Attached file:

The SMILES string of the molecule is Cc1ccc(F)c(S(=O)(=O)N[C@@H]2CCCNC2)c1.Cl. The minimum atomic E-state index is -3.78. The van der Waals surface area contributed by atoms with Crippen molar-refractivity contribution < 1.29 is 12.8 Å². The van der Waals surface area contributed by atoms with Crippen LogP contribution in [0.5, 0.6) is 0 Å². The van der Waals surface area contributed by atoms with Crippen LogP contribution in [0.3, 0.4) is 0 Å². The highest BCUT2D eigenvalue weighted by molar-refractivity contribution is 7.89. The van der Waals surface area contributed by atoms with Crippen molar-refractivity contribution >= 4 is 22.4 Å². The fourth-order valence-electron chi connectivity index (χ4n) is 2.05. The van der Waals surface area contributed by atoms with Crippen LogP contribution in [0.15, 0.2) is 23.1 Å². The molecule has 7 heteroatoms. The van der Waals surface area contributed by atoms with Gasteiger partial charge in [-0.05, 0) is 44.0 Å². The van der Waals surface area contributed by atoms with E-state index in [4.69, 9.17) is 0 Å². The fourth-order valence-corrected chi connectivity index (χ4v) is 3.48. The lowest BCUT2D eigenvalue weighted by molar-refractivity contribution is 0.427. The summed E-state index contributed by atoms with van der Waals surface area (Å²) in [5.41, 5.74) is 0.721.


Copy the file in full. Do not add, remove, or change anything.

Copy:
The SMILES string of the molecule is Cc1ccc(F)c(S(=O)(=O)N[C@@H]2CCCNC2)c1.Cl. The minimum atomic E-state index is -3.78. The van der Waals surface area contributed by atoms with Crippen molar-refractivity contribution < 1.29 is 12.8 Å². The van der Waals surface area contributed by atoms with Crippen LogP contribution in [0.5, 0.6) is 0 Å². The van der Waals surface area contributed by atoms with Crippen LogP contribution in [0.3, 0.4) is 0 Å². The highest BCUT2D eigenvalue weighted by molar-refractivity contribution is 7.89. The van der Waals surface area contributed by atoms with Crippen molar-refractivity contribution >= 4 is 22.4 Å². The fourth-order valence-electron chi connectivity index (χ4n) is 2.05. The van der Waals surface area contributed by atoms with Crippen LogP contribution in [0.15, 0.2) is 23.1 Å². The molecule has 7 heteroatoms. The van der Waals surface area contributed by atoms with Gasteiger partial charge in [-0.05, 0) is 44.0 Å². The van der Waals surface area contributed by atoms with E-state index in [4.69, 9.17) is 0 Å². The fourth-order valence-corrected chi connectivity index (χ4v) is 3.48. The lowest BCUT2D eigenvalue weighted by molar-refractivity contribution is 0.427. The summed E-state index contributed by atoms with van der Waals surface area (Å²) in [5.41, 5.74) is 0.721.